[ELIZABETH SINGER ROWE]
“To one that perswades me to leave the Muses”
Forgo the charming Muses! No, in spight
Of your ill-natur’d Prophecy I’ll write,
And for the future paint my thoughts at large,
I waste no paper at the Hundreds charge:
I rob no Neighbouring Geese of Quills, nor slink 5
For a collection to the Church for ink:
Besides my Muse is the most gentle thing
That ever yet made an attempt to sing:
I call no Lady Punk, nor Gallants Fops,
Nor set the married world an edge for Ropes; 10
Yet I’m so scurvily inclin’d to Rhiming,
That undesign’d my thoughts burst out a chiming;
My active Genius will by no means sleep,
And let it then its proper channel keep.
I’ve told you, and you may believe me too, 15
That I must this, or greater mischiefe do;
And let the world think me inspir’d, or mad,
I’le surely write whilst paper’s to be had;
Since Heaven to me has a Retreat assign’d,
That would inspire a less harmonious mind. 20
All that a Poet loves I have in view,
Delight some Hills, refreshing Shades, and pleasant Valleys too,
Fair spreading Valleys cloath’d with lasting green,
And Sunny Banks with gilded streams between,
Gay as Elisium, in a Lovers Dream, 25
Or Flora’s Mansion, seated by a stream,
Where free from sullen cares I live at ease,
Indulge my Muse, and wishes, as I please,
Exempt from all that looks like want or strife,
I smoothly glide along the Plains of Life, 30
Thus Fate conspires, and what can I do to’t?
Besides, I’m veh’mently in love to boot,
And that there’s not a Willow Sprig but knows,
In whose sad shade I breathe my direful woes.
But why for these dull Reasons do I pause, 35
When I’ve at hand my genuine one, because!
And that my Muse may take no counter Spell,
I fairly bid the Boarding Schools farewel:
No Young Impertinent, shall here intrude,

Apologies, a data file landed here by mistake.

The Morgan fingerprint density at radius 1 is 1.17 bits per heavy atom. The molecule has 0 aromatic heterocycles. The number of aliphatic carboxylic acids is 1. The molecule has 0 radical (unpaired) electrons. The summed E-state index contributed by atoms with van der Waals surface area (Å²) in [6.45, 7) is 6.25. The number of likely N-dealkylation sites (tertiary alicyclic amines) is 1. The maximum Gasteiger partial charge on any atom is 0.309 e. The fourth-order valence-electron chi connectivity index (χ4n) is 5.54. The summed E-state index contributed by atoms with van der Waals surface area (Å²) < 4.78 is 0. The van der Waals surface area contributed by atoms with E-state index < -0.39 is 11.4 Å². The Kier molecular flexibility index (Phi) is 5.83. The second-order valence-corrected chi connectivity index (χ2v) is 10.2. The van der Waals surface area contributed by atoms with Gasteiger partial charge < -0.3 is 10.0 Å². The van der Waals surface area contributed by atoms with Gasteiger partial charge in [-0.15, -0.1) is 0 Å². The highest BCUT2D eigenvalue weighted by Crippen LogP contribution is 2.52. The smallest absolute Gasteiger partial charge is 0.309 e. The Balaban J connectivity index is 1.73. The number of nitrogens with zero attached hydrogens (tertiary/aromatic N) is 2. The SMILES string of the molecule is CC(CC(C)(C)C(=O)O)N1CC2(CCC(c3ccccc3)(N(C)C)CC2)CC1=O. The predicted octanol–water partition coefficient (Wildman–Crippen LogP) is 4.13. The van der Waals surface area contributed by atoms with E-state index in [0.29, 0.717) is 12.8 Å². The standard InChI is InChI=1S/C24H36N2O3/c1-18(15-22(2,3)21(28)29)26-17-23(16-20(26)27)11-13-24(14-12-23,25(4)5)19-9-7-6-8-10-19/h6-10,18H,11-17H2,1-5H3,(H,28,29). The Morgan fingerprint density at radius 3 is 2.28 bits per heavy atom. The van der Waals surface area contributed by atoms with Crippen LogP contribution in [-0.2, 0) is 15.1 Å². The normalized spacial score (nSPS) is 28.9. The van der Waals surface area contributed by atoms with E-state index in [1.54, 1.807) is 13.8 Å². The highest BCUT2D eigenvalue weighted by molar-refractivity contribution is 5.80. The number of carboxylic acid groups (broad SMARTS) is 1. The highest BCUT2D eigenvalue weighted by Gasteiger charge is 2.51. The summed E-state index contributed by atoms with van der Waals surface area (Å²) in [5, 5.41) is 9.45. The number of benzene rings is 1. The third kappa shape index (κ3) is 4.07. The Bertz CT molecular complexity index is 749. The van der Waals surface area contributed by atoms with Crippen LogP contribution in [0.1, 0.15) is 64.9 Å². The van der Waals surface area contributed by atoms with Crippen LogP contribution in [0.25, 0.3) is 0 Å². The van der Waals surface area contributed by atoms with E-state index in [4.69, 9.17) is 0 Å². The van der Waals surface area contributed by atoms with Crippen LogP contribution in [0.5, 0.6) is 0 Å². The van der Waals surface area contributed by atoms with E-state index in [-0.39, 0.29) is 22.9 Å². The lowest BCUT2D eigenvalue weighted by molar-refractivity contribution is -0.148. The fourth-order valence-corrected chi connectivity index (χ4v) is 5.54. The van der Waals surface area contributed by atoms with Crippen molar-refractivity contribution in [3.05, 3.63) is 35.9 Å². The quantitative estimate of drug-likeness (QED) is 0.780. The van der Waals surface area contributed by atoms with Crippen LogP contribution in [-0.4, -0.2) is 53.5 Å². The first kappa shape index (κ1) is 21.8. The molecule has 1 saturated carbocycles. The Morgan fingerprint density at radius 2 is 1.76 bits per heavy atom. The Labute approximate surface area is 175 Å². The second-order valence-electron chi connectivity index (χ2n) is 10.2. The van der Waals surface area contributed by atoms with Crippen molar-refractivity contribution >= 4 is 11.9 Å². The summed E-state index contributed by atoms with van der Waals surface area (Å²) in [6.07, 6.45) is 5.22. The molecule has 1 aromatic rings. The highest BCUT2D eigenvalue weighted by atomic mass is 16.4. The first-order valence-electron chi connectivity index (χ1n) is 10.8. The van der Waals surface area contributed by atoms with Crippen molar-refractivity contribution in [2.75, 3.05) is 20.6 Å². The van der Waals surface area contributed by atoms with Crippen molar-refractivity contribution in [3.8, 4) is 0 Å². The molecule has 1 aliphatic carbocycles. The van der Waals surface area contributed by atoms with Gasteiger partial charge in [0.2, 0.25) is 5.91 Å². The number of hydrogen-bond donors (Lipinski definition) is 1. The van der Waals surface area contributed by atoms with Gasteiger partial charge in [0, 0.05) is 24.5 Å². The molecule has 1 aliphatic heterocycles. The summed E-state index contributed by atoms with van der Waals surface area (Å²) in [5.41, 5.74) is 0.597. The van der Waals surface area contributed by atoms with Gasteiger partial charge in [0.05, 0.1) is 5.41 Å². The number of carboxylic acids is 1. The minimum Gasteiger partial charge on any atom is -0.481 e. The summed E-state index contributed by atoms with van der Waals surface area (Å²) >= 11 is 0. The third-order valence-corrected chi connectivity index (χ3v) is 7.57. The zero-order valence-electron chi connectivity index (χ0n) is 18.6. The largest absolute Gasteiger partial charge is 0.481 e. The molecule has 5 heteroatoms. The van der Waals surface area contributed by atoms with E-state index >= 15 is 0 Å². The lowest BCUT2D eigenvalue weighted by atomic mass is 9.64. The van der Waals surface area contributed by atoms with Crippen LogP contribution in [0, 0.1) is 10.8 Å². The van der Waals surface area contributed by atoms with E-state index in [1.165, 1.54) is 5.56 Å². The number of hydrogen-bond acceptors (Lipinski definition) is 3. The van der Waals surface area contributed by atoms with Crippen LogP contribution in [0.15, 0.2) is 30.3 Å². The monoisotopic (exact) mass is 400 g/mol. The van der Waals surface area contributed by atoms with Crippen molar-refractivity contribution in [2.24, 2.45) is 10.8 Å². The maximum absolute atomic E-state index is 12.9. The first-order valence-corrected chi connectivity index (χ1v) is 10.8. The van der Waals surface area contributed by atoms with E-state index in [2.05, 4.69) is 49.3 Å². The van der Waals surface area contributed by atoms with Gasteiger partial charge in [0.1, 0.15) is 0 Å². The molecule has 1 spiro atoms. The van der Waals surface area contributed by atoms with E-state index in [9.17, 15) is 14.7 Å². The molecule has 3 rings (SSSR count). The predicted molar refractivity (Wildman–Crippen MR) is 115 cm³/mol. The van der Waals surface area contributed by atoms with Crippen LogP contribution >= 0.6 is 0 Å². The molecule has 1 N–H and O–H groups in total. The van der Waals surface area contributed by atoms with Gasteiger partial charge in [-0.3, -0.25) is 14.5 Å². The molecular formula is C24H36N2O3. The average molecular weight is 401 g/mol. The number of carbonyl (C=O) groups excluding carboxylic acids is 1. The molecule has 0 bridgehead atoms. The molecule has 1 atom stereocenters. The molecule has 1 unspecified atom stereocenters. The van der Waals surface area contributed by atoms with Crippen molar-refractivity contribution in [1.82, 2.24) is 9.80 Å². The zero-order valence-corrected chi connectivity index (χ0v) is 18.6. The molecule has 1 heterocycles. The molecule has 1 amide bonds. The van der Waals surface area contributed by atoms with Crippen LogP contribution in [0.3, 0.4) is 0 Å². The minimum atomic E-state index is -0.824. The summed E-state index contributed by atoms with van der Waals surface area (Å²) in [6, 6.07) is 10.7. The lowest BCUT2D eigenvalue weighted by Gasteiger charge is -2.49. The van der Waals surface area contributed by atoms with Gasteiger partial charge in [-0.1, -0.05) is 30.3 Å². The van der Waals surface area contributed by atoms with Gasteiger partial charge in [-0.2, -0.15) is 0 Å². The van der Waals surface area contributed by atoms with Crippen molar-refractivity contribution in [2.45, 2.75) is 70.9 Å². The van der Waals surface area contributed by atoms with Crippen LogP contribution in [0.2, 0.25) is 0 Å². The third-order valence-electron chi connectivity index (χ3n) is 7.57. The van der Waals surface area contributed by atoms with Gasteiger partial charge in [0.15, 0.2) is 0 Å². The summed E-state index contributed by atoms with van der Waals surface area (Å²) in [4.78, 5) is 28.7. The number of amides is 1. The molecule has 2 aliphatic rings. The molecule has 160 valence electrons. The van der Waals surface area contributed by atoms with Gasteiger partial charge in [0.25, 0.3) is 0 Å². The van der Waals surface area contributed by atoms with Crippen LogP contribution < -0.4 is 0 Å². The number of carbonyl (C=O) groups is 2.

And vex me from this blisful solitude. 40
Spite of her heart, Old Puss shall damn no more
Great Sedley’s Plays, and never look ’em o’re;
Affront my Novels, no, nor in a Rage,
Force Drydens lofty Products from the Stage,
Whilst all the rest of the melodious crew, 45
With the whole System of Athenians too,
For Study’s sake out of the Window flew.
But I’to Church, shall fill her Train no more,
And walk as if I sojurn’d by the hour.
To Stepwel and his Kit I bid adieu, 50
Fall off, and on, be hang’d and Coopee too
Thy self for me, my dancing days are o’re;
I’le act th’ inspired Bachannels no more.
Eight Notes must for another Treble look,
In Burlesque to make Faces by the book. 55
Japan, and my esteemed Pencil too,
And pretty Cupid, in the Glass adieu,
And since the dearest friends that be must part,
Old Governess farewell with all my heart.
Now welcome all ye peaceful Shades and Springs, 60
And welcome all the inspiring tender things;
That please my genius, suit my make and years,
Unburden’d yet with all but lovers cares.
1 Muses “The nine goddesses regarded as presiding over and inspiring learning and the arts, esp. poetry and music” (OED).
4 Hundreds Corrected from “Hunderds;” a printer’s error.
9 Lady Punk “Prostitute” (OED); Fop “One who is foolishly attentive to and vain of his appearance, dress, or manners; a dandy, an exquisite” (OED).
25 Elisium Elysium; the paradise where the gods determined a hero’s immortality, a land of perfect happiness (Britannica).
26 Flora’s Mansion The natural world; Flora is the Roman goddess of the flowering plants (Britannica).
32 to boot “In addition” (OED).
33 Sprig “A small branch of a tree” (OED).
41 Old Puss A contemptuous term for a woman.
42 Sedley Sir Charles Sedley, 4th Baronet, (1639-1701), “an English Restoration poet, dramatist, wit, and courtier.” One of his most notable plays was Bellamira (1687) (Britannica).
44 Force Drydens lofty Products from the Stage John Dryden (1631-1700), poet, playwright, and influential critic; the suppression of Rowe’s work was linked to censorship of Dryden’s dramas (John West, Dryden and Enthusiasm: Literature, Religion, and Politics in Restoration England, p. 170).
46 whole system of Athenians A reference to The Athenian Society, founded by John Dunton (1659-1733), bookseller and author, in 1691. Rowe regularly published poetry in The Athenian Mercury, the society’s periodical published by Dunton, between 1693 and 1696.
50 Stepwel A made up name for a dancing master; Kit “A small fiddle, formerly much used by dancing masters” (OED).
51 Coopee Coupee; “a dance step” typically included in a minuet (OED).
53 Bachannels Bacchanals; “a dance or song in honour of Bacchus,” Roman god of wine and fertility (OED).
54 Eight Notes Eighth notes; “The note separated from any given one above or below by an interval of an eighth” (OED);Treble The G clef, “pertaining to, or suited to the highest part in harmonized musical composition” (OED).
56 Japan A black compound applied to the eye; Pencil “A small brush suitable for delicate work” (OED).
Source: Poems on Several Occasions (London, 1696), pp. 6-9. [Google Books]
Edited by Celina Lopez